In this study over 16,000 men who did not have a history of hypertension were assessed for their use of either aspirin, acetaminophen, or ibuprofen – the three most common drugs used in the United States. Their use was reassessed after two years and their blood pressures were followed for four. Other factors, such as age, race, and weight, were also followed. The study found that use of all three drugs was independently associated with a 26%, 34%, and 38% increase in risk for hypertension respectively. This risk was greater as the number of pills per week increased and the number of days per week in which medication was taken increased.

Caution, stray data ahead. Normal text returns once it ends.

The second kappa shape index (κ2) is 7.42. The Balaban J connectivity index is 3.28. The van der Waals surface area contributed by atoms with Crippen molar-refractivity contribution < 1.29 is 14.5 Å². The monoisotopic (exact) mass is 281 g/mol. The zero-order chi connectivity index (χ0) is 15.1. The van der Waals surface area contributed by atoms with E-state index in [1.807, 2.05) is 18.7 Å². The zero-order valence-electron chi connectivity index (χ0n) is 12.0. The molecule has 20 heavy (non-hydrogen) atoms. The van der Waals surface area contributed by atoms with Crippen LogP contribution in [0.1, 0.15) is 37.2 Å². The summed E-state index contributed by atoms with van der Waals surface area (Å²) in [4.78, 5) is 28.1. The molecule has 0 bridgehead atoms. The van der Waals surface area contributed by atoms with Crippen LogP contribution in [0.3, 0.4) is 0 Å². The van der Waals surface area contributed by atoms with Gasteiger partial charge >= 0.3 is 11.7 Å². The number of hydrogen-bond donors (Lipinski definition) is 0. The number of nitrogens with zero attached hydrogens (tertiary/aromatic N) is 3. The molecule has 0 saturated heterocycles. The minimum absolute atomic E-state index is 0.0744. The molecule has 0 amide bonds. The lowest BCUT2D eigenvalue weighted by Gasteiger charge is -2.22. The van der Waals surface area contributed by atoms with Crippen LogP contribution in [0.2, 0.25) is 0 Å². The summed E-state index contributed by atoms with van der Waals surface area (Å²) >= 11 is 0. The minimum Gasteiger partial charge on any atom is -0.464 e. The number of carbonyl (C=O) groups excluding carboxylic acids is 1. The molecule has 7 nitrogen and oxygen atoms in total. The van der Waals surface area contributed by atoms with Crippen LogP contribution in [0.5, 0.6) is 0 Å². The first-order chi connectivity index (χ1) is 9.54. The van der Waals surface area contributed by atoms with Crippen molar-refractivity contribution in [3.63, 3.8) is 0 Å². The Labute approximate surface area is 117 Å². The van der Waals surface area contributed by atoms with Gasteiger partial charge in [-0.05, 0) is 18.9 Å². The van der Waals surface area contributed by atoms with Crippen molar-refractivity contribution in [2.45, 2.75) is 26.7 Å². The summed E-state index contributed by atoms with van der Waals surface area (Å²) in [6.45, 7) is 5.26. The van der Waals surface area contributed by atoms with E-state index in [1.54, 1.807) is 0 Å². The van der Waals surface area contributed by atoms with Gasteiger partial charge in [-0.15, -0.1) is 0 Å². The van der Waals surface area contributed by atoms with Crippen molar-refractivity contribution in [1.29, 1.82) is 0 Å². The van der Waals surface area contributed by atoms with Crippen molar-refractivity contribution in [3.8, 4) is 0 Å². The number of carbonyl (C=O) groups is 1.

This data sound pretty convincing, and it may in fact be true that use of these common analgesics can increase risk of hypertension. There are plausible mechanisms by which these drugs may cause increases in vascular resistance and therefore blood pressure. But let’s examine this type of data according to the principles outlined above. Analgesic use and blood pressure to correlate, and the correlation holds when you look at amount of analgesic use, as you would expect from a causal relationship. There is a plausible biological mechanism. Incidentally, since the study set out specifically to look for a correlation between analgesic use and blood pressure the results are not the result of data mining and they are statistically legitimate.